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Sunday. A day of the week which, largely due to its historical religious connotations, is unlike any other.

When I was a kid I thought that when I grew up Sundays would stop smelling of school from about 5pm onwards.
I was right, now Sundays smell of work, which is worse in a way 'cause I can't ask my mum to let me stay home.

The following things will always smell like Sunday to me (and I believe to a great many other people around the world):

1: Songs of Praise (Strikes fear into the hearts of most British people, but for non-Brits, substitute any religious program, which is on TV on Sunday evenings and which however much you hate it you will watch to avoid doing your homework*)

2: Postponing doing your homework* (see above. Can also be achieved by spending two hours on Sunday night balancing your pencil on your pencil sharpener; writing a list of all the homework you have to do, rather than actually doing it; phoning your friend to check if they have done their homework, and rejoicing in the idea of safety in numbers if they haven't)

3: Everything being shut (not as prevalent as it used to be, but here in Blighty on this, only one of two days off a week granted to the workers, everything is either shut all day, or shuts early. Especially the pubs**.)

4: The only thing not shut being Church - the one place you don't want to go (my mum very kindly gave me the option of going at either 11 a.m., requiring me to forgo my lie-in; or 6 p.m. requiring me to spend the entire day dreading the evening service.)

5: Christmas Day (Whichever day it actually falls on, it encompasses all the worst aspects of Sunday - feeling duty-bound to spend time with relatives and to go to church, being force-fed religious programming and everything in the fucking world being closed. Christmas Day is like Ultimate Sunday. Sunday 10 ; A week of Sundays rolled into one tearing-out-your-hair-with-boredom experience.

As you can see, I don't dig Sundays much.

* When grown up, substitute preparing for the week ahead for homework. i.e. Grown-up homework.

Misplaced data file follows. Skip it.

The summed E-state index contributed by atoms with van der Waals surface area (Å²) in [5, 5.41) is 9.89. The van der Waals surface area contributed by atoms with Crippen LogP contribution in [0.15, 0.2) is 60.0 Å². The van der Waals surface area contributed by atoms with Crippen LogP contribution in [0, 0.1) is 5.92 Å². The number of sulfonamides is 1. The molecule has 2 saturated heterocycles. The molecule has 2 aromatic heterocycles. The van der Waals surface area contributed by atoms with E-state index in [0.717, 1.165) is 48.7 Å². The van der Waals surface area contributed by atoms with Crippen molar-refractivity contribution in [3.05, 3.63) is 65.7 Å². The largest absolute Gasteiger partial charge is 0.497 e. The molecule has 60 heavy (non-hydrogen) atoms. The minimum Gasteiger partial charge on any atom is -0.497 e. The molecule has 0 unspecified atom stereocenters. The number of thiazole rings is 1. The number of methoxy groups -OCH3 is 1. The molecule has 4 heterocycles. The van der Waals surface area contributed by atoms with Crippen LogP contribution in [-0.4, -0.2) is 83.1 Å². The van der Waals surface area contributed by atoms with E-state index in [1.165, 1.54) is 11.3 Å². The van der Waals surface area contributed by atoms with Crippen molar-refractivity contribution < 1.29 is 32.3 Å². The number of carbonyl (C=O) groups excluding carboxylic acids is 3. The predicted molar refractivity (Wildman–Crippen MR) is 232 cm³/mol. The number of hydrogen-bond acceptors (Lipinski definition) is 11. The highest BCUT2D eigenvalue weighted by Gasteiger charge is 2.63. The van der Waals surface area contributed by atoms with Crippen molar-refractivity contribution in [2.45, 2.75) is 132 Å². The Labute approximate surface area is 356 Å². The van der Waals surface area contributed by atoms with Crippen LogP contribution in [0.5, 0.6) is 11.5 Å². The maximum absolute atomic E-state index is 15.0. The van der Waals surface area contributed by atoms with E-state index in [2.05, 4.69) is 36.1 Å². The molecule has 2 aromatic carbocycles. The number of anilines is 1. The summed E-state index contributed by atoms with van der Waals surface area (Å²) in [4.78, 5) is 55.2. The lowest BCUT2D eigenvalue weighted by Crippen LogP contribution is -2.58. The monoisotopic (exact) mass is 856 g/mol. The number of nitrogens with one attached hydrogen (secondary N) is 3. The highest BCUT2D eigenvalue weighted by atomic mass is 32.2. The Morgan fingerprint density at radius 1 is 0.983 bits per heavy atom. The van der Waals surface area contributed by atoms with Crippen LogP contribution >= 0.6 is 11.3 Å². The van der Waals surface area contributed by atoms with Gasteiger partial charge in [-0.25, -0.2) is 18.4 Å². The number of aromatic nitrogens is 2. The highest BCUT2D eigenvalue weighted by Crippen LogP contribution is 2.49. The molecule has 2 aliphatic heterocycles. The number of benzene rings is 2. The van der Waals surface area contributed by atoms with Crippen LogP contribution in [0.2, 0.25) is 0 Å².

**See Arcane British Licensing Laws

This Sunday, the smells were subtle, but they indicated a stepping back into formation of my regular life. My body that had been sweating last night was cool and slick to the touch when I woke up at 10 this morning. It was sweat that was no longer warm, that no longer offended me. An onion bagel and cream cheese and an IBC Cream Soda. The hot black tar paper that is stapled down outside my front steps is like an ever-burning camp stove that has been left to smolder after the steaks and potatoes are done, like gray briquettes that you blow on as a child as they flare up cherry red as a surprise.

My first day back at the gym after almost 3 weeks of neglect. Chlorine from the pool outside. Coconut lotion. The stale synthetic smell of the showers as the jacuzzi bubbles to itself in the corner. The wood from the sauna smells like the boardwalk of my hometown, how I would walk on it barefoot, careful to avoid the hot heads of the nails that held it together. Even the ice cold water in the Kenwood cooler has a smell of refreshment, of cleanness among all this heat and release. Then, out of the shower, I am allowed to smell for a little while, like guava, roses, and peaches from all my creams and soaps, until I'm out on the hard pavement outside again, walking to my car.

Two air fresheners dangle from the windshield wiper arm on my steering column, but they have long since spent their artificial flowers and spices. In my ashtray there are little faded blue beads of potpourri I bought months ago to disinfect my car of any traces of clove cigarettes, so in this sense my car smells like failed attempts to cover up failure with flowers. It smells like the detail shop's oily dashboard spray and gasoline, of my sweaty feet and legs spreading over hot vinyl seats that are, thankfully, covered with cloth in the center. In the mornings during the week, it'll smell like fast food breakfasts, but today it smells like a Sunday.

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